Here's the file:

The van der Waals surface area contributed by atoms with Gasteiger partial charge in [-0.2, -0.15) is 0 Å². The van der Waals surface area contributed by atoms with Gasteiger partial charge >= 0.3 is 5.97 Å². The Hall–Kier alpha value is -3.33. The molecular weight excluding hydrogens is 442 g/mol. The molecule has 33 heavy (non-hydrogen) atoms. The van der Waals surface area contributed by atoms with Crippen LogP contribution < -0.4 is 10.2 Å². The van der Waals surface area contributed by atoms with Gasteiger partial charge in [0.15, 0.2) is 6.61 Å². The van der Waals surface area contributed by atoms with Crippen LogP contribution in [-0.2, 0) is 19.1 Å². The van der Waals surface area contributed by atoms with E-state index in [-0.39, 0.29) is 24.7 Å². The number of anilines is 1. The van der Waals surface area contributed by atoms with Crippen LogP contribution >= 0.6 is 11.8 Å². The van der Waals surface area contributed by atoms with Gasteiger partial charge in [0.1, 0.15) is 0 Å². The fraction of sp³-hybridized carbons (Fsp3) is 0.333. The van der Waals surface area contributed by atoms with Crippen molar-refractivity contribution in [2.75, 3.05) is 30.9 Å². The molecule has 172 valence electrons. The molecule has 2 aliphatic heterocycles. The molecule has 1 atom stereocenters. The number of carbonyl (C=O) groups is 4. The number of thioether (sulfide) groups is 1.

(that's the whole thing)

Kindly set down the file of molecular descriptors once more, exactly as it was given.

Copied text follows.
The van der Waals surface area contributed by atoms with Gasteiger partial charge in [-0.2, -0.15) is 0 Å². The van der Waals surface area contributed by atoms with Gasteiger partial charge >= 0.3 is 5.97 Å². The Hall–Kier alpha value is -3.33. The molecular weight excluding hydrogens is 442 g/mol. The molecule has 33 heavy (non-hydrogen) atoms. The van der Waals surface area contributed by atoms with Crippen LogP contribution < -0.4 is 10.2 Å². The van der Waals surface area contributed by atoms with Gasteiger partial charge in [0.15, 0.2) is 6.61 Å². The van der Waals surface area contributed by atoms with Crippen LogP contribution in [-0.2, 0) is 19.1 Å². The van der Waals surface area contributed by atoms with E-state index in [-0.39, 0.29) is 24.7 Å². The number of anilines is 1. The van der Waals surface area contributed by atoms with Crippen LogP contribution >= 0.6 is 11.8 Å². The van der Waals surface area contributed by atoms with Gasteiger partial charge in [0.1, 0.15) is 0 Å². The fraction of sp³-hybridized carbons (Fsp3) is 0.333. The van der Waals surface area contributed by atoms with Crippen molar-refractivity contribution in [2.75, 3.05) is 30.9 Å². The molecule has 172 valence electrons. The molecule has 2 aliphatic heterocycles. The molecule has 1 atom stereocenters. The number of carbonyl (C=O) groups is 4. The number of thioether (sulfide) groups is 1.